“In sum, the Minneapolis Plan will (a) increase the minimum capital requirements for “covered banks” to 23.5 percent of risk-weighted assets, (b) force covered banks to be no longer systemically important—as judged by the U.S. Treasury Secretary—or face a systemic risk charge (SRC), bringing their total capital up to a maximum of 38 percent over time, (c) impose a tax on the borrowings of shadow banks with assets over $50 billion of 1.2 percent for entities not considered systemically important by the Treasury Secretary and 2.2 percent for shadow banks that are systemically important, and (d) create a much simpler and less burdensome supervisory and regulatory regime for community banks. 2 Covered banks and shadow banks will have five years after enactment of the minimum capital requirement and shadow bank tax to come into compliance. The assessment of systemic risk by the Treasury Secretary will begin at this five-year mark.”
Don’t look now, but the major banks are likely to scream bloody murder about the plan because essentially the higher reserves cost money and right now – with lower reserve requirements – the banks can basically print money.
There is another approach – which I didn’t see discussed in the whole TBTF process: Namely it would be the idea that the Fed could go to a “Graduated Lending” regimen.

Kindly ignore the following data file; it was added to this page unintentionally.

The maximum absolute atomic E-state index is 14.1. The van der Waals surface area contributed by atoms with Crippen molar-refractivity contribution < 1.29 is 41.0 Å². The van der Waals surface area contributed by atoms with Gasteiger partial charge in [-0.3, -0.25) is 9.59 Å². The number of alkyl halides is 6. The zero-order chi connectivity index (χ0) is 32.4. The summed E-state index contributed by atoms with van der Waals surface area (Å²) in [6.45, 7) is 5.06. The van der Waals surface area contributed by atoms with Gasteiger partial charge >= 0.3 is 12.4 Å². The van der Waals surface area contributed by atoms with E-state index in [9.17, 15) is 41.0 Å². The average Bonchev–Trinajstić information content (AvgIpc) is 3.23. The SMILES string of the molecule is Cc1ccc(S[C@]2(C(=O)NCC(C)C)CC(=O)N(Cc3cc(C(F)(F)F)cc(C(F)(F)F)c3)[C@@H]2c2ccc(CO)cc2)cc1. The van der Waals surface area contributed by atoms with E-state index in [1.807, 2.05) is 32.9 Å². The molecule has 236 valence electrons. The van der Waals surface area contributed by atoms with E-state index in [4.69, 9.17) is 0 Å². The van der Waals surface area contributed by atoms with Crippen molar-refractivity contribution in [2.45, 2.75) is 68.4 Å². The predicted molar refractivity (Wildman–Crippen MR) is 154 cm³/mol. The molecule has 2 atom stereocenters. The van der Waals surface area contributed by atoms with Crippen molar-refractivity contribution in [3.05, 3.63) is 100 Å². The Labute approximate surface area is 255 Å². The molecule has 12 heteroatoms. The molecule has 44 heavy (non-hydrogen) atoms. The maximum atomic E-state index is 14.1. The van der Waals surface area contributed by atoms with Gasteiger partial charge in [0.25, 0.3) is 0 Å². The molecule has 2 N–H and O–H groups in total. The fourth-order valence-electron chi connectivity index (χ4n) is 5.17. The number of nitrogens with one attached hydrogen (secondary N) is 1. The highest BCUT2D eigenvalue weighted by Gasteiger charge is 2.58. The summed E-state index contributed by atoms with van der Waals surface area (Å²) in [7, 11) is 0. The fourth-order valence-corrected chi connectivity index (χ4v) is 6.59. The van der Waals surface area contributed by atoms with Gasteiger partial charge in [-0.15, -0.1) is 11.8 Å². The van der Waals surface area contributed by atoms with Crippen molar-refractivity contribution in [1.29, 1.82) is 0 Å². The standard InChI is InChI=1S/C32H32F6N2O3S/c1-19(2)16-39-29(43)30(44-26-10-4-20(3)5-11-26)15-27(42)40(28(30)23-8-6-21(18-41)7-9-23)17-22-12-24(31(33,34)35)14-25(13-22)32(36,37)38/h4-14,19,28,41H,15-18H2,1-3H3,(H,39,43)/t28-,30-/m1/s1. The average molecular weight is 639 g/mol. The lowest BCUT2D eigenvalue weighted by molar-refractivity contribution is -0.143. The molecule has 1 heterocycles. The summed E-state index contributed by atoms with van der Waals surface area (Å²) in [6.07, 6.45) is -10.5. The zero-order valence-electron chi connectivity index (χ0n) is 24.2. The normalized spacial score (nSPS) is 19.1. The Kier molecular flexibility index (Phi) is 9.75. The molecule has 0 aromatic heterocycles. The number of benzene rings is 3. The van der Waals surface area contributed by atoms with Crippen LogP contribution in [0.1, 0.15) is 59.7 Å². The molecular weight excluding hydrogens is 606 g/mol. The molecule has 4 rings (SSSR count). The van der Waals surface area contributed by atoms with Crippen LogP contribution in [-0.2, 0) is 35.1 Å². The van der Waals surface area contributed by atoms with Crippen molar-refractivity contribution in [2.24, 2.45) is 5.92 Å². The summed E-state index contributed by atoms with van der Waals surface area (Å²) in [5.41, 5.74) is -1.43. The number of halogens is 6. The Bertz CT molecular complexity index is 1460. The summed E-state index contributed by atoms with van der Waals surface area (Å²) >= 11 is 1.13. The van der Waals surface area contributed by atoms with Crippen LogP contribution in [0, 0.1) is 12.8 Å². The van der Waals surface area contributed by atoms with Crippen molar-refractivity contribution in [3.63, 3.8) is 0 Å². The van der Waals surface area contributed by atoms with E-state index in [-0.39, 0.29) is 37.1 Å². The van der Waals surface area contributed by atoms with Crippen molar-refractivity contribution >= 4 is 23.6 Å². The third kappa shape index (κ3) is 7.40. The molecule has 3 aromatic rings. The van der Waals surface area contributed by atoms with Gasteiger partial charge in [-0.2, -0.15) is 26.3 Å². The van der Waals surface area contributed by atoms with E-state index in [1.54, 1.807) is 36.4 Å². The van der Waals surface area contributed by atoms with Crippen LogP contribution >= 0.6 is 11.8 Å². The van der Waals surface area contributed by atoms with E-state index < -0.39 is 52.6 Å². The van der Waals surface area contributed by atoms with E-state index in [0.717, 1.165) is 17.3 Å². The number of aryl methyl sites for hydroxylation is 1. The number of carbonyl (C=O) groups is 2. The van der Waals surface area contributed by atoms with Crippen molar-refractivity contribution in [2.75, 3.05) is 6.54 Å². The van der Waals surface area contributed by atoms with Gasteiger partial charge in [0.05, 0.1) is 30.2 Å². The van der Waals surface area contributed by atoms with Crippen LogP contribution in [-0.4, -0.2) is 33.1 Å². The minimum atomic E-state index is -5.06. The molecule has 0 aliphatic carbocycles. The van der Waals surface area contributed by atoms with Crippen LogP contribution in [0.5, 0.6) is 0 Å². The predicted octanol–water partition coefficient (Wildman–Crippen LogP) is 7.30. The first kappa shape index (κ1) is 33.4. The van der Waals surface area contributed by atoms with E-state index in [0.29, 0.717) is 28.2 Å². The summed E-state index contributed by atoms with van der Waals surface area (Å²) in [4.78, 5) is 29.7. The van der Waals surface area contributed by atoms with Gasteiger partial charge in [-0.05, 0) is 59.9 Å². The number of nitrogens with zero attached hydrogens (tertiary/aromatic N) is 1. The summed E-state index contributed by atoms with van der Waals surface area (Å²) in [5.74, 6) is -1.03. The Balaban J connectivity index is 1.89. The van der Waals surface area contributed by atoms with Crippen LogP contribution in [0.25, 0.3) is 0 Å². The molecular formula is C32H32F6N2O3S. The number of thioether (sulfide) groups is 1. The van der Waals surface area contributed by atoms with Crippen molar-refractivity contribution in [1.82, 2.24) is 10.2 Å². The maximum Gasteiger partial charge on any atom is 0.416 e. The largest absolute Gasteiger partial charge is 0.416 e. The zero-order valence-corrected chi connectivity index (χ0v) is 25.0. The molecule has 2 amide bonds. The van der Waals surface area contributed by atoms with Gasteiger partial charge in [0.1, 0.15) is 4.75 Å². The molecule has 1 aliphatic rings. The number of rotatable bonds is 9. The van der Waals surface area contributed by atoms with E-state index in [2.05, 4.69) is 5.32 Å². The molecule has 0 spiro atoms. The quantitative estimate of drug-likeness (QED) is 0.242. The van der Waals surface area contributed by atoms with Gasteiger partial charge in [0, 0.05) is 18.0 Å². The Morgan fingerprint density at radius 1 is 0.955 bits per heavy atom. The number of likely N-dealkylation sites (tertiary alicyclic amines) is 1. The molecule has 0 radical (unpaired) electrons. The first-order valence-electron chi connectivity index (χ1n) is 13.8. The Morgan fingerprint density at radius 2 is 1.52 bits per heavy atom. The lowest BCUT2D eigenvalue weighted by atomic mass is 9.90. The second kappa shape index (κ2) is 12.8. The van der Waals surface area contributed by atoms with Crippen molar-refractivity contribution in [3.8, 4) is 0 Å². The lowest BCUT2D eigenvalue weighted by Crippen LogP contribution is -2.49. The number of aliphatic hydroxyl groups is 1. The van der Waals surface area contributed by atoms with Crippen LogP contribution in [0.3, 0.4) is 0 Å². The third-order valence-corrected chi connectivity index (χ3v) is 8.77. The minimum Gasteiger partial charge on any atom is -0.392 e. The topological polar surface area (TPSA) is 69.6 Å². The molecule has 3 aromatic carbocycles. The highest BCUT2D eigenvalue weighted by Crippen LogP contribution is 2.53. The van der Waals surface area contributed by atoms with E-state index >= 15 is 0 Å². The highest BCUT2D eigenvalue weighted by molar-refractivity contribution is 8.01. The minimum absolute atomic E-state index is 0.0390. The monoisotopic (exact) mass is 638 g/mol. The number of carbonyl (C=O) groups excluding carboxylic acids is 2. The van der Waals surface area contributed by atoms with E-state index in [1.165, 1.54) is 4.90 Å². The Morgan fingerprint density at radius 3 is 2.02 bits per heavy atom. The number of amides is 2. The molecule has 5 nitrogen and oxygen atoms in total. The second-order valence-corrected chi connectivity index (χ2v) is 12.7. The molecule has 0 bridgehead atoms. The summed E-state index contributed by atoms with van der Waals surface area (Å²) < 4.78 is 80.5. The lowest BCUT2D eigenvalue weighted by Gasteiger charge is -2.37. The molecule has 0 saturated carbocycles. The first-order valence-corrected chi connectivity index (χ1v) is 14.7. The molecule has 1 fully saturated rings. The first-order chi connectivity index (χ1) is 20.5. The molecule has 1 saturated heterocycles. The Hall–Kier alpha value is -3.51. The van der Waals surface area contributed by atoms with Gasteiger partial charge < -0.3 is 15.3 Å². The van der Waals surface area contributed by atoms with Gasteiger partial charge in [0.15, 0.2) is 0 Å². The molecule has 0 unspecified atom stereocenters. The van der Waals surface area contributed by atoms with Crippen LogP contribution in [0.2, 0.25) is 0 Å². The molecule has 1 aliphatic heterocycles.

Say you have a tiny, effective, community bank and you are serving your community well, and have go way beyond the Community Reinvestment Act and you’re actually making loans to minorities who don’t sit on the bank board, and so forth.
Under the Ure Plan, these banks which do local, community service/oriented banking would get the lowest Fed rate.
Up the food chain a ways, the regionals would pay a little more. Say bargain rates plus a quarter percent, or even a half.
After that, banks that are super huge – and the kind that hide behind the skirts of Too Big To Fail, and want to stick it to the taxpayers if they blow things up, would pay a premium of 0.75 percent or more until they get to the Big Bank Class. These banks would have to pay Fed rate plus 1.5% and so forth.
Think of it as a kind of graduated income (free money from the Fed) tax. The bigger the institution, and the bigger the potential PITA they pose, the higher their lending rates would be.
Using such a policy would also lend itself to scaling down big bank derivative plays as well. 0.5% premium on the consumer loan business but escalating up to a Fed rate plus 3% cost of money for derivatives.
As long as we’re at it, same concept (scaling money costs) could be applied to credit card companies. They should have a financial incentive to be a service rather than a leach and a kind of tax on the poor. 30% interest is usury right now, today. Yet no one in the phony liberal government that has been in power for the past 8 years (and arguably the past 24-years) has been willing to think outside the box.
They simply yammer whatever the deal-cutting lobbyists peddle as “talking points” and in the case of credit card banditry, it’s pap like “We spread the risks among social classes, you see…”
GMAFB. Lies and worse.
Thing is, the lobbyists control the money flow to campaigns and “foundations” so no, no one will do squat.
I asked a buddy who’s a bond guru about this TBTF stuff and he seemed in agreement: